“Corn used to produce ethanol is raised 50 million bus as strong blender incentives and positive ethanol producer margins continue to encourage expansion in ethanol production and use,” the U.S.D.A. said. “Rising gasoline prices have pulled ethanol prices higher helping to offset increases in corn feedstock costs for ethanol producers.”
The U.S.D.A. continued, “U.S. corn feed and residual use is lowered 50 million bus as increased prospects for 2011 soft red winter wheat production and higher year-to-year corn plantings in the South reduce expected corn feed and residual disappearance during the second half of the 2010-11 corn marketing year.”
U.S. corn exports in 2010-11 were projected at 1,950 million bus, unchanged from March but down 37 million bus, or 2%, from 1,987 million bus in 2009-10. Total corn use in 2010-11 was unchanged at 13,500 million bus, up 434 million bus, or 3%, from 13,066 million bus last year.
U.S. soybean supply projections were unchanged from March, including beginning stocks at 151 million bus, 2010 production at 3,329 million bus, imports at 15 million bus and 2010-11 total supply at 3,495 million bus.
Domestic soybean crush in 2010-11 was projected at 1,650 million bus, down 5 million bus from the March projection and down 102 million bus, or 6%, from 1,752 million bus last year. Seed use in 2010-11 was projected at 89 million bus, down 2 million bus from March and down 1 million bus from 2009-10. Projected soybean exports in 2010-11 were reduced by 10 million bus, to 1,580 million bus, which still were record high, and up 79 million bus, or 5%, from 1,501 million bus the previous year. Total soybean use in 2010-11 was unchanged at 3,355 million bus, down 6 million bus from 2009-10.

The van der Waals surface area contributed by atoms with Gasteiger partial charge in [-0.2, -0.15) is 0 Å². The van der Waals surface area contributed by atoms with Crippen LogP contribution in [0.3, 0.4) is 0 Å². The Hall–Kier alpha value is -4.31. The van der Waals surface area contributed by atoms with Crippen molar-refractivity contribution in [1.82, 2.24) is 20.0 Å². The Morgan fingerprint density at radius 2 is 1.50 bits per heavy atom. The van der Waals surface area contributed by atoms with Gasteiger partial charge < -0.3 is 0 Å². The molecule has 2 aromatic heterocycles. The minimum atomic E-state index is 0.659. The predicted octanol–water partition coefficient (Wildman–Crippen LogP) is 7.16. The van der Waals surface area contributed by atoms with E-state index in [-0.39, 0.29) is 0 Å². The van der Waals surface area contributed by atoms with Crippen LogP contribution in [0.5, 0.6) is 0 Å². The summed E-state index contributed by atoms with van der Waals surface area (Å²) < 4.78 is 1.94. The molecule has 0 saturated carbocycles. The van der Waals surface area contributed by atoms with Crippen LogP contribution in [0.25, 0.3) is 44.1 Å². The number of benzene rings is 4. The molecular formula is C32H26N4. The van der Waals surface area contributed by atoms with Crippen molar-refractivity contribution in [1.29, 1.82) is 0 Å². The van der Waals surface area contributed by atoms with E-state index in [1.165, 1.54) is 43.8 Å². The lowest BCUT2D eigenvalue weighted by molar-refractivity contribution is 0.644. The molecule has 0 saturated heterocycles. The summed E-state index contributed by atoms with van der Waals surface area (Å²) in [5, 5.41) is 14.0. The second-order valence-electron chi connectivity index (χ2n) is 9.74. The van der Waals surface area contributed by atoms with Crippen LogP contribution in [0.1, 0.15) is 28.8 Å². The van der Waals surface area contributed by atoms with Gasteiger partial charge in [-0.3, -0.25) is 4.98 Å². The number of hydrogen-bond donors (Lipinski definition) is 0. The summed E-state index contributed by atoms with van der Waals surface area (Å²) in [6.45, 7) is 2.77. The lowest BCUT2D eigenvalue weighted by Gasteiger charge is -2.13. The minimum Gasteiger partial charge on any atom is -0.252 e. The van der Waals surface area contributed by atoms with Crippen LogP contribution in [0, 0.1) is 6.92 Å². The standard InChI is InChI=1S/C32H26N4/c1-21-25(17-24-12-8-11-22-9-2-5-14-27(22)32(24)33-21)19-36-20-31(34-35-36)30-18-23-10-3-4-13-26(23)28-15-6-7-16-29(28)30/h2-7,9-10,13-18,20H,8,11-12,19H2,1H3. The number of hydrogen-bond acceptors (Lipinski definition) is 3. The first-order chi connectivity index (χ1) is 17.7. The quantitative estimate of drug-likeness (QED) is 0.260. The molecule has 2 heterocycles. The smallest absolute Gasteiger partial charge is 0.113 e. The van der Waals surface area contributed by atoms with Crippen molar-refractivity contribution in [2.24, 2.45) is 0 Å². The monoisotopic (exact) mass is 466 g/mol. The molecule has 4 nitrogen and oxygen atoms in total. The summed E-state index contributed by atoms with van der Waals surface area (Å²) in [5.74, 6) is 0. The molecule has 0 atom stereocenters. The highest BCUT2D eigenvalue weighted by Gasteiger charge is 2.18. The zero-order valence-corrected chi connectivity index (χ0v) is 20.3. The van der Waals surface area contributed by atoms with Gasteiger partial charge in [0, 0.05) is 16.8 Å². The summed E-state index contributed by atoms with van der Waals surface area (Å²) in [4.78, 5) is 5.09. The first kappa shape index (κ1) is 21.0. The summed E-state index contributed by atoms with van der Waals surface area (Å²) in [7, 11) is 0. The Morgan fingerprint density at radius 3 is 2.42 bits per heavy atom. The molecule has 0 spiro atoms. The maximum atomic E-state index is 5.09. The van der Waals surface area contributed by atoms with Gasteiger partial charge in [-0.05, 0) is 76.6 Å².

World soybean ending stocks were projected at 60.94 million tonnes, up 2.61 million tonnes from March and up 2.06 million tonnes from 2009-10. The increase was mainly the result of a 2-million-tonne increase in projected soybean production in Brazil, to a record 72 million tonnes.
U.S. rice carryover on Aug. 1, 2011, was projected at 54.8 million cwts, up 2 million cwts from March and up 18.1 million cwts, or 49%, from 36.7 million cwts in 2010. The average farm price was projected to range from $email@example.com a cwt, up 10c from March but down from $14.40 a cwt in 2009-10 and $16.80 a cwt in 2008-09.
World rice ending stocks were projected at 97.09 million tonnes, down 1.69 million tonnes from March but up 3.28 million tonnes, or 3%, from 93.81 million tonnes a year earlier. The decrease was mainly the result of lower global production and a slight increase in consumption, the U.S.D.A. said.